Pakistanis at mosques across the country prayed Friday for the recovery of a schoolgirl shot in the head by the Taliban as doctors said the next two days were critical.
The shooting of 14-year-old Malala Yousafzai who campaigned for the right to an education has been denounced worldwide and by the Pakistani authorities, who have offered a reward of more than $100,000 for the capture of her attackers.
Ahmad Shah, police station chief in the northwestern town of Mingora where she was shot, has said nearly 200 people were detained over the shooting, including the bus driver and a school watchman, but most had been released.
The attack has sickened Pakistan, where Malala won international prominence with a blog for the BBC that highlighting atrocities under the Taliban who terrorised the Swat valley from 2007 until a 2009 army offensive.
Activists say the shooting should be a wake-up call to whose who advocate appeasement with the Taliban, but analysts suspect there will be no seismic shift in a country that has sponsored radical Islam for decades.
Schools opened with prayers for Malala on Friday and special prayers at mosques across the country for her speedy recovery at the country's top military hospital in the city of Rawalpindi, where she is still on a ventilator.
Prime Minister Raja Pervez Ashraf visited Malala, paying tribute to her and two friends who were also wounded when a gunman boarded their school bus on Tuesday and opened fire.
"It was not a crime against an individual but a crime against humanity and an attack on our national and social values," he told reporters, pledging renewed vigour in Pakistan's struggle with Islamist militancy.
"We have sacrificed, both in terms of man and material, be it our valiant armed forces, innocent civilians, children or security forces. We have to unite and stand together to uproot this menace to save our children," he said.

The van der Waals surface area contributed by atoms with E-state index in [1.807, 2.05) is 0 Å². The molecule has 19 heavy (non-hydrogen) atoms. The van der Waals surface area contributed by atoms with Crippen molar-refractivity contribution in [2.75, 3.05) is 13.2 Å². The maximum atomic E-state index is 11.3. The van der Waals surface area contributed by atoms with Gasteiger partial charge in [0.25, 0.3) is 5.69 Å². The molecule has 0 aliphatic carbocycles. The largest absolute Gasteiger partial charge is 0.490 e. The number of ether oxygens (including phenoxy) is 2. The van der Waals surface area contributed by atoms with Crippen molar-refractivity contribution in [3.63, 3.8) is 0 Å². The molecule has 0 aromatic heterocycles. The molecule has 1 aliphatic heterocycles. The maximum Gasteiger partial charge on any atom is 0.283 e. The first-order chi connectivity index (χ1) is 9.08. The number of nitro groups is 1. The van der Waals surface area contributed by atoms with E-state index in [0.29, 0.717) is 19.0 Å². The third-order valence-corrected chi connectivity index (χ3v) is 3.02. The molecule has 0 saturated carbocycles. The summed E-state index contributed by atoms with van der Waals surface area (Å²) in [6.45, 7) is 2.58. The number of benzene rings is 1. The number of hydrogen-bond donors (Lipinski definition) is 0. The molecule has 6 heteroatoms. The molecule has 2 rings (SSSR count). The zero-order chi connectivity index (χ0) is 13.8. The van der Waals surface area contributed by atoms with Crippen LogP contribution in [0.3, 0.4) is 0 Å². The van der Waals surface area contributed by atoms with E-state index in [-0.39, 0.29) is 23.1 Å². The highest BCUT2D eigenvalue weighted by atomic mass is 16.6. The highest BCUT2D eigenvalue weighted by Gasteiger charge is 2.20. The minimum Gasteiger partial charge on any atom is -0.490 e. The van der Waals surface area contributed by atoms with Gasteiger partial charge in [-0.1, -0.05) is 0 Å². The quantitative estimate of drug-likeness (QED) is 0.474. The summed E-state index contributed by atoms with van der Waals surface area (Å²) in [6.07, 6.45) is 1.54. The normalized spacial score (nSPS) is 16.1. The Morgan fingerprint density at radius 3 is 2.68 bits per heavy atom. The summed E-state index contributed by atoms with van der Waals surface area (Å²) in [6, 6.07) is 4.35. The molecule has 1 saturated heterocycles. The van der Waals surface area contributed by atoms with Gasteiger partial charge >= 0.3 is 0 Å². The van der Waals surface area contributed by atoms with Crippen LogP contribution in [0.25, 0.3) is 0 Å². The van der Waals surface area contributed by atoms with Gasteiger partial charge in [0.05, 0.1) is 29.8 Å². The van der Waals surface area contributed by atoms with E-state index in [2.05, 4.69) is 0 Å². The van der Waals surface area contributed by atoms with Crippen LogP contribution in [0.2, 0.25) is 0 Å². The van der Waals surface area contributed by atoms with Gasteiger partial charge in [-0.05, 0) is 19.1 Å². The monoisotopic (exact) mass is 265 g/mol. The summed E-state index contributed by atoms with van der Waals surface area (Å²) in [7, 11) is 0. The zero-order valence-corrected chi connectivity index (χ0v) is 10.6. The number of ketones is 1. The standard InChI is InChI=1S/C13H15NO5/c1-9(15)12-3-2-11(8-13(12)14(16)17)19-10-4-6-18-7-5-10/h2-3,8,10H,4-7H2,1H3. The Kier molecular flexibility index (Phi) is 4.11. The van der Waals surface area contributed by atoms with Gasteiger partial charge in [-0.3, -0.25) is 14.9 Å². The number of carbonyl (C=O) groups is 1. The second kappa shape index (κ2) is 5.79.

After a special mass at a Catholic Church in Islamabad, Father Rahmat Michael Hakim told AFP that he had called on politicians to promote education "because there can be no peace and development in the country without education".
Two generations of young men have been schooled at extremist madrassas in Pakistan in hatred of America and India, jihad and intolerance towards women.
In Karachi, Pakistan's biggest city, thousands of worshippers cupped their hands towards heavens in supplication for Malala's health.
"May Allah bestow her with His blessings and grant her a long life," said Ikram-ul-Mustafa Aazmi, chief prayer leader at the city's prominent Memon Mosque.
He condemned the attack, but did not mention the Taliban, calling on the government to protect all those striving for peace and education.
"No Muslim scholar or preacher is against education. On the contrary we educate our daughters as our sons," he said in reference to Malala's struggle for an education under the Taliban, who destroyed hundreds of girls schools.
Military spokesman Major General Asim Saleem Bajwa said the next 36 to 48 hours would be critical.
"Today is the sacred day of Friday and the entire nation is praying for her health. I pray to Allah that He bestows her with good health very soon."
Bajwa said two foreign doctors were being consulted, but that for the moment no decision had been made on sending her abroad for further treatment.